The Chairperson welcomed the Minister, Members and visitors as well as the e-TV crew. She remarked that the Minister, who was present, has made efforts to intervene in other issues affecting the country. She expressed unhappiness about the South African Sports Confederation and Olympic Committee (SASCOC) that were not present when the meeting was officially opened. The President of the SASCOC, Mr Gideon Sam, apologised for his absence on account of an appointment with a medical doctor. She also noted an apology from the Deputy Minister for late attendance.
The Chairperson stated that she believed Members had perused all the documents submitted by the Department and its entities. Members therefore had a background to what was happening with the SASCOC. However, this was a new Parliament to be dealing with these irregularities and malpractice issues on the agenda. She noted that the Department was very broad and covered arts, culture, sport and recreation. However, there were two departments at national level, namely, The Department of Sport and Recreation and the Department of Arts and Culture. The latter was merged into the Department of Sports, Arts and Culture in June 2019. As a result, there was now one department. Issues had to be separated in order to deal with them in a specific meeting.
Briefing by the Minister on the Ministerial Inquiry joint report and action plan
Mr Nathi Mthetwa, Minister of Sports, Arts, and Culture stated that his brief will delve much into the background of SASCOC. They had met on two occasions. During 2017, there were reports that SASCOC faced irregularities and malpractice which promoted the Minister to take action. The Ministerial Committee of Inquiry was therefore appointed to investigate alleged irregularities or malpractice in the governance and management of SASCOC. It released its report on 15th September 2018. In releasing the report, Minister Tokozile Xasa invited SASCOS in a note confidentially addressed to its president, to respond to the report and to submit its response to the report by 10th October 2018.
Having perused the Executive Summary Report of the full report, the President of SASCOC consulted with the rest of the members of the board and requested the postponement of the deadline of 10th October 2018 to 19th October 2018 to allow time for the board to sit and consider its response to the report. The extended deadline was granted by the Minister. Having considered the report and its content as well as its confidential nature, the response was sent to the Minister on 15 October 2018. Again, SASCOC wrote to the International Olympic Committee (IOC), CGF, and the International Paralympic Committee (IPC) to seek their inputs on the above report and shared the responses received from these international organisations with the Minister on 5 February 2019.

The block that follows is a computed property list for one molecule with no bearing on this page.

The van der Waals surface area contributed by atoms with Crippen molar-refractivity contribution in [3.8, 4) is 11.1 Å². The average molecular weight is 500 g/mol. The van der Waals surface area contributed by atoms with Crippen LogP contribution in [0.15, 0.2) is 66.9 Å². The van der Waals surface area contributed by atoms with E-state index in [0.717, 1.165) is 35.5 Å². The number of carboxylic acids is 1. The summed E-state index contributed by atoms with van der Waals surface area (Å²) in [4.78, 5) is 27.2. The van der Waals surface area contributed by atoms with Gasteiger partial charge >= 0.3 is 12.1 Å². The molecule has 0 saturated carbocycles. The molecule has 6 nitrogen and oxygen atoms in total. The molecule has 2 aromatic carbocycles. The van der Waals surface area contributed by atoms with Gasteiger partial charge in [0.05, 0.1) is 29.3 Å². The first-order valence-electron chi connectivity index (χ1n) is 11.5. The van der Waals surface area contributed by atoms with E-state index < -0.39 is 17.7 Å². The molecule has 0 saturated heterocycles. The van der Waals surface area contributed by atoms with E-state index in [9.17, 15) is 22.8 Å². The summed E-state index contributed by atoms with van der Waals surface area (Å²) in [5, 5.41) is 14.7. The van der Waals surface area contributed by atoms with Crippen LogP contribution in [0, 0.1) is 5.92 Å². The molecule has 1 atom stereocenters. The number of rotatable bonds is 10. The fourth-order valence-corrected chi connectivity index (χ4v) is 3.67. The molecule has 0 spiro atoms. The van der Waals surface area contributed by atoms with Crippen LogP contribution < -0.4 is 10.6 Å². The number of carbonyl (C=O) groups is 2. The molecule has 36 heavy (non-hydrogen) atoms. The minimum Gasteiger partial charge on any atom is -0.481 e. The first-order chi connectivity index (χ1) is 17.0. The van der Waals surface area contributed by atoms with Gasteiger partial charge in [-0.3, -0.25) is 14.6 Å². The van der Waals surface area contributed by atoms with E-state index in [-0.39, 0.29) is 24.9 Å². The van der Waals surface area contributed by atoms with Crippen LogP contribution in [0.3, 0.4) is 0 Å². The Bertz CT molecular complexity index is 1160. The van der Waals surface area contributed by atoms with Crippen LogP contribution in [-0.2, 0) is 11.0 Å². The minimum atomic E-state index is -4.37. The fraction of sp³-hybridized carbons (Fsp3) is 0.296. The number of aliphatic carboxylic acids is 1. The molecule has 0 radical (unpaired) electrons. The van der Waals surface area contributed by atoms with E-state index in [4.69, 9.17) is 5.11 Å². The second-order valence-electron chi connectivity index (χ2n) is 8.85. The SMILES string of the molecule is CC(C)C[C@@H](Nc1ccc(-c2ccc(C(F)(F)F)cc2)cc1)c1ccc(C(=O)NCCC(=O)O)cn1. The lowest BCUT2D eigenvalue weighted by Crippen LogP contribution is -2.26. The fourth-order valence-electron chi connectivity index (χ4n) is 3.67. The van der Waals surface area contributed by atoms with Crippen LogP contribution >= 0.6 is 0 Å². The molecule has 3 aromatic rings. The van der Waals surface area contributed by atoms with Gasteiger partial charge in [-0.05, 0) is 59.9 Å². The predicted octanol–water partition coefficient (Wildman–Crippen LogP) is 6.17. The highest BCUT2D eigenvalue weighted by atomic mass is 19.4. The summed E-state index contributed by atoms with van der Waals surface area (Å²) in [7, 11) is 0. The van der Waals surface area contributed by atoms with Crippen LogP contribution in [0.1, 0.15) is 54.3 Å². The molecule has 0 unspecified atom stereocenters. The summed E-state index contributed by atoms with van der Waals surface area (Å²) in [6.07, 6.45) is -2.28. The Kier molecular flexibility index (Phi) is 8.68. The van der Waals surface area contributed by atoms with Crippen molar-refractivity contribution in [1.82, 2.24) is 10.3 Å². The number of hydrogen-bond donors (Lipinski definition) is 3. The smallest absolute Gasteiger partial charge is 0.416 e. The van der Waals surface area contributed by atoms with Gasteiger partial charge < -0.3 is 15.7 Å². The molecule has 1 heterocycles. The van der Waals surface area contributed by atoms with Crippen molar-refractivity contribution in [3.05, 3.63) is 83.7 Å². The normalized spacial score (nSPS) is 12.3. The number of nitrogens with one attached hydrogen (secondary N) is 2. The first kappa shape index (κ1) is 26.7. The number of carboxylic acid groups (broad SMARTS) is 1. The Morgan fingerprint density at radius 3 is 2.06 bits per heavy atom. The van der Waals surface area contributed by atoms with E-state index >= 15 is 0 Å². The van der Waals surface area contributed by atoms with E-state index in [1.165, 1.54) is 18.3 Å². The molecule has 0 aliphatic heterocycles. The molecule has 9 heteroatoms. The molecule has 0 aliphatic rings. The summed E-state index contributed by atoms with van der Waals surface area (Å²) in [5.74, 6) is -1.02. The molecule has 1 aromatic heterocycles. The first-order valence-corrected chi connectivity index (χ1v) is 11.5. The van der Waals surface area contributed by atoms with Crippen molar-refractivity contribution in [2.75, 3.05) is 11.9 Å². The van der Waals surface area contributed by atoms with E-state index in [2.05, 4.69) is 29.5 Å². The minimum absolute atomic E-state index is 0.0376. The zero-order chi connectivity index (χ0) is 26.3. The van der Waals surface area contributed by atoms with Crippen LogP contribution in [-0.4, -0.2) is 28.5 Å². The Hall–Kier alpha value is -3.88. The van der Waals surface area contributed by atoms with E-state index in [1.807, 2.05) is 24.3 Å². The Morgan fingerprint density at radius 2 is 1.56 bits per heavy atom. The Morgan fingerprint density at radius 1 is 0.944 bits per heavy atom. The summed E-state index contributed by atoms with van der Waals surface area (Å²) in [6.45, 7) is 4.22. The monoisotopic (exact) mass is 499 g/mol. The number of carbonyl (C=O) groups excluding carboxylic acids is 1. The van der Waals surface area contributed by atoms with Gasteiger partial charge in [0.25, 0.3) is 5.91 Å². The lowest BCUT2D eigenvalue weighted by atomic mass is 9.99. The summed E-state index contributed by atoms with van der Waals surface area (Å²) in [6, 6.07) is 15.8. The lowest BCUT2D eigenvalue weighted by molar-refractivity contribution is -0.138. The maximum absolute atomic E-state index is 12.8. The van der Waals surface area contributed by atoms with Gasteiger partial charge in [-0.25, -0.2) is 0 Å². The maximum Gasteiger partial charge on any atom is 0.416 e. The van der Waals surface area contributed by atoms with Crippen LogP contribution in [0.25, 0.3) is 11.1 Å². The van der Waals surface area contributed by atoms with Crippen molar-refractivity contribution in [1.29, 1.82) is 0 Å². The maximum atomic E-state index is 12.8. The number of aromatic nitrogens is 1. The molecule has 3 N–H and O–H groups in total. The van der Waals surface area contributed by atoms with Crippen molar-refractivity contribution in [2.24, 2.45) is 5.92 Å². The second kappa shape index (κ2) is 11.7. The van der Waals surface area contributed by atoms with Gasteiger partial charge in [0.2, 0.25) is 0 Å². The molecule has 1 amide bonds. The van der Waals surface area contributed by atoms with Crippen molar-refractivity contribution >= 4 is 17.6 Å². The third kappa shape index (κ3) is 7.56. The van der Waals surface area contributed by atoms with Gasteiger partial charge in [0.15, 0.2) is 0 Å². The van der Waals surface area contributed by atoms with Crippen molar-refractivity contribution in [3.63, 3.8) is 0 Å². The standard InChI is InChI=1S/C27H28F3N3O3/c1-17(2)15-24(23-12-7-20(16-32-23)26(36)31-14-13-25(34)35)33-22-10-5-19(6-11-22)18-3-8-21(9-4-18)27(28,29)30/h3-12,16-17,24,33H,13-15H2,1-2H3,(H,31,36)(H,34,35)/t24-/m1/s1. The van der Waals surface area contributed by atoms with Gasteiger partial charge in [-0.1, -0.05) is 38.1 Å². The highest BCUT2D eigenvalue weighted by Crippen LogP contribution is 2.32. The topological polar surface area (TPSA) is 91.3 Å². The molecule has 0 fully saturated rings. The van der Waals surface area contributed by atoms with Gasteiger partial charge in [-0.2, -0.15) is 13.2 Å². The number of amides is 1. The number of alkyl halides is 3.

In the lead up to Annual General Meeting (AGM) of 8 December 2018, SASCOC then wrote to the Minister on/or about 30 November 2018, alerting the Minister about its upcoming AGM (scheduled for 8 December 2018) in a bid to solicit when she would be looking to release her final report. Subsequently, the Minister released her report in a media briefing which was held on 7 December 2018.
The Minister said that the final briefing note of 7 December 2017 also acted as the Minister’s response to SASCOC’s comments on the final report. The final briefing contained a note on a decision taken by the Minister in principle and the actions to be taken, implemented and executed by SASCOC in relation to the final report.
Following the above pronouncement and the resolution taken on 8 December 2018 AGM, SASCOC held a special meeting on 2 February 2019 to specifically discuss the Inquiry Report. This meeting was addressed by both Minister Xaba and the President of SASCOC Mr Gideon Sam. The special general meeting of SASCOC, having deliberated on the report and the Minister’s pronouncements, resolved that the board of SASCOC ought to meet with the Minister immediately (i) to clear disagreements and find a constructive way forward, (ii) to continue to address issues of non-compliance on corporate governance, and to report to members on a monthly basis.
In the fulfilment of this resolution, the board of SASCOC then met with Minister Xaba in Cape Town on 20 February 2019, to clarify and find solutions on the areas of disagreement and agree on a constructive way forward on the implementation of the report’s recommendations. At the same meeting, the Minister introduced the appointed facilitator Mr Mthobi Tyamzashe to SASCOC. Mr Tyamzashe commenced his duties on 1 March 2019 and with the board of SASCOC on 12 March 2019. Since then, the facilitator met with SASCOC’s organisational Development Task Team on a weekly basis to map out the process of implementing the report and start the implementation process. In this regard, Mr Tyamzashe worked with SASCOC’s appointed representative Mr Qondisa Ngwenya on the implementation of the process.